We welcome new ideas, sort of.
True, new ideas lead to creative solutions. But, they can be a challenge when they interrupt or distract the work on an issue.
Here’s how to bring your meeting back on track when some offers an amazing (seemingly unrelated) idea.
Approach 1: Question the relationship to topic
When new ideas seem inappropriate, say:
“That’s an interesting point (or question). And how does it relate to our topic?”
“Excuse me. We started talking about our budget and now we seem to be discussing payroll administration. Is this what we want to work on?”
“We seem to be working on a new issue. I’m sure this is important, and I wonder what you want to work on with the time we have left?”
These statements greet the ideas with compliments and requests for clarification. This recognizes that the other person could believe the idea relates to the topic, which it may.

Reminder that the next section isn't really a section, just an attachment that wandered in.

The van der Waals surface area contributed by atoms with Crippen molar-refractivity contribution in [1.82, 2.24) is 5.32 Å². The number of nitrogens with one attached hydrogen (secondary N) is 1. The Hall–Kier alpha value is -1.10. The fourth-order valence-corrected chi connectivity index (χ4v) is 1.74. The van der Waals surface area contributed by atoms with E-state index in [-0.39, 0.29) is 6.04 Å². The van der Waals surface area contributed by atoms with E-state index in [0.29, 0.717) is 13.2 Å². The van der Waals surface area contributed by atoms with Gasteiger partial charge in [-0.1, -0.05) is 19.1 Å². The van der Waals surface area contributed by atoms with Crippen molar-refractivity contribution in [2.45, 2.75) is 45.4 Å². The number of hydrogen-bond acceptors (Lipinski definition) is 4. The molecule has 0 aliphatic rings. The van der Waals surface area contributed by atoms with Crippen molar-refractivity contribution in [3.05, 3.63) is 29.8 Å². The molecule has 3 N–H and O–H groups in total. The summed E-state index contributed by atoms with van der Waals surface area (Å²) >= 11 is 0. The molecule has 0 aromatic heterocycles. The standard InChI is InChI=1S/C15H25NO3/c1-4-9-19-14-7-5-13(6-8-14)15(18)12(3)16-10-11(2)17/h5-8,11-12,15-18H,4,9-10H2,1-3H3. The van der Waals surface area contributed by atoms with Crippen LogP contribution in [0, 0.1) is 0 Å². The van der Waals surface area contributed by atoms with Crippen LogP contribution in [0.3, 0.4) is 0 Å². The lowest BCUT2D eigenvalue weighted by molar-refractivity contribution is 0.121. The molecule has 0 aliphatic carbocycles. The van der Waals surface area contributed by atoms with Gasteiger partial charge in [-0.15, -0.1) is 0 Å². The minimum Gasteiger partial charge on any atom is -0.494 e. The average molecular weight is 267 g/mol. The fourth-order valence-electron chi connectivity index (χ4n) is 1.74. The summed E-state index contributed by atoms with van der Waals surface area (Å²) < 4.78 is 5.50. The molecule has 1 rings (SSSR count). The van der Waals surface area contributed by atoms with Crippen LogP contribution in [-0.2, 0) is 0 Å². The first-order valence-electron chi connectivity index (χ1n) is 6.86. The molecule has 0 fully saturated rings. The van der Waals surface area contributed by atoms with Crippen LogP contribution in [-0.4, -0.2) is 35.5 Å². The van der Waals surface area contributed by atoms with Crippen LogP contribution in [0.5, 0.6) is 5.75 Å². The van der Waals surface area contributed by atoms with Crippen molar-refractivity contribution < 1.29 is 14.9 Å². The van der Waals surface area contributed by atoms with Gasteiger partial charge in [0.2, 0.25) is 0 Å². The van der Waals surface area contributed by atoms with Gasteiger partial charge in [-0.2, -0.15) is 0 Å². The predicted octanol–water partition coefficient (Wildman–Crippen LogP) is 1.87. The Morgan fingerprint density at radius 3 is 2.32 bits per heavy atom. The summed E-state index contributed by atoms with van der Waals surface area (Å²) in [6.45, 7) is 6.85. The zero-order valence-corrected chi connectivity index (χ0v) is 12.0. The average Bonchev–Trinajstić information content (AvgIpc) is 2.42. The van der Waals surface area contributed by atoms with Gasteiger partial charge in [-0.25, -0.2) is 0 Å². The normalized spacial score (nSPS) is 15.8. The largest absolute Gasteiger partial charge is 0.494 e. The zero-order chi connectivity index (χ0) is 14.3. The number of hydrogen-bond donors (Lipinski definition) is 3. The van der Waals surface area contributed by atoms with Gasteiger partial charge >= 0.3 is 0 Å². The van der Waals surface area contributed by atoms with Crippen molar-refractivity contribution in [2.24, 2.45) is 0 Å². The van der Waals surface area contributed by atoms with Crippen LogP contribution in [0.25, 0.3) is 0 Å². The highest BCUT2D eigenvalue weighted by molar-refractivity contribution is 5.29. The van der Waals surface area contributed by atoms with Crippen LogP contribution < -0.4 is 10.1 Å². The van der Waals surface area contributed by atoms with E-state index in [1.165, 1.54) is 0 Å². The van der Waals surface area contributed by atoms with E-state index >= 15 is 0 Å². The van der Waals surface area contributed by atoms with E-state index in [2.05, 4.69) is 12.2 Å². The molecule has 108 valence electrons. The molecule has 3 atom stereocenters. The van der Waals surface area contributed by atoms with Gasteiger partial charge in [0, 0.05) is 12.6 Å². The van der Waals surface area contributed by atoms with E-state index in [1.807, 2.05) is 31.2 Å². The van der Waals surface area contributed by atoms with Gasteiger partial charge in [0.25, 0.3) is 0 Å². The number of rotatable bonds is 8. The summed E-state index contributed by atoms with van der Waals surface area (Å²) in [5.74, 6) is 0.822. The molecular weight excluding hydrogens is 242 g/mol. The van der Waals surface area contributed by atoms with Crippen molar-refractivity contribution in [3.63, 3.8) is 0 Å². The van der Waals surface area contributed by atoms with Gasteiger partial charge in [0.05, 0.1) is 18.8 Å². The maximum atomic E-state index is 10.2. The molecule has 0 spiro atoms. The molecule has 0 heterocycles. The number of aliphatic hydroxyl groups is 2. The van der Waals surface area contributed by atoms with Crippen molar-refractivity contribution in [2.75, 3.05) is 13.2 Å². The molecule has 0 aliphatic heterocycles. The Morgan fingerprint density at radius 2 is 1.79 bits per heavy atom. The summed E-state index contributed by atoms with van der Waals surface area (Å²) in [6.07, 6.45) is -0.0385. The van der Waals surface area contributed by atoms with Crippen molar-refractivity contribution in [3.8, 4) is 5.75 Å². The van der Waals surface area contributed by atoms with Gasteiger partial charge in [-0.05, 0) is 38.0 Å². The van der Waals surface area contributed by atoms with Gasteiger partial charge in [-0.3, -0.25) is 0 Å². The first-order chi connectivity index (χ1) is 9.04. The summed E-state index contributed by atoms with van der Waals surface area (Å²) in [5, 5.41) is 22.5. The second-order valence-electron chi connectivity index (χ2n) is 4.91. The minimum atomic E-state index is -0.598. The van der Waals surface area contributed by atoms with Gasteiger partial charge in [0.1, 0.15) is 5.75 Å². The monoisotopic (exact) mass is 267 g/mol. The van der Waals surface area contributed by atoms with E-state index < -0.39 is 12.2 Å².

Approach 2: Place in the Idea Bin
Use an Idea Bin to manage unrelated ideas. And Idea Bin is a blank chart page posted on the wall with the title: Idea Bin. Some groups call it an Issue Bin or Parking Lot. The scribe writes new ideas on this chart page or the participants write their ideas on Post-it(™) Notes that they place on the page.
Direct new ideas to the Idea Bin by saying:
“That’s a great idea. Could you put it in the Idea Bin?”
When you plan the agenda, leave time at the end of the meeting to check the Idea Bin. You will find that many of the new ideas were resolved during the meeting.
I prefer to avoid working on new issues without learning about them and planning an approach. There is always more to know about a new issue. And sometimes they can be resolved without a meeting, or if a meeting is warranted, it may be a meeting with different people than the ones in the current meeting.
Thus, tell the group that you will contact those who introduced the issue and plan an approach for dealing with it.
This is the third of a seven part article on Managing Monsters in Meetings.
Dr. Delia and Dr. Dan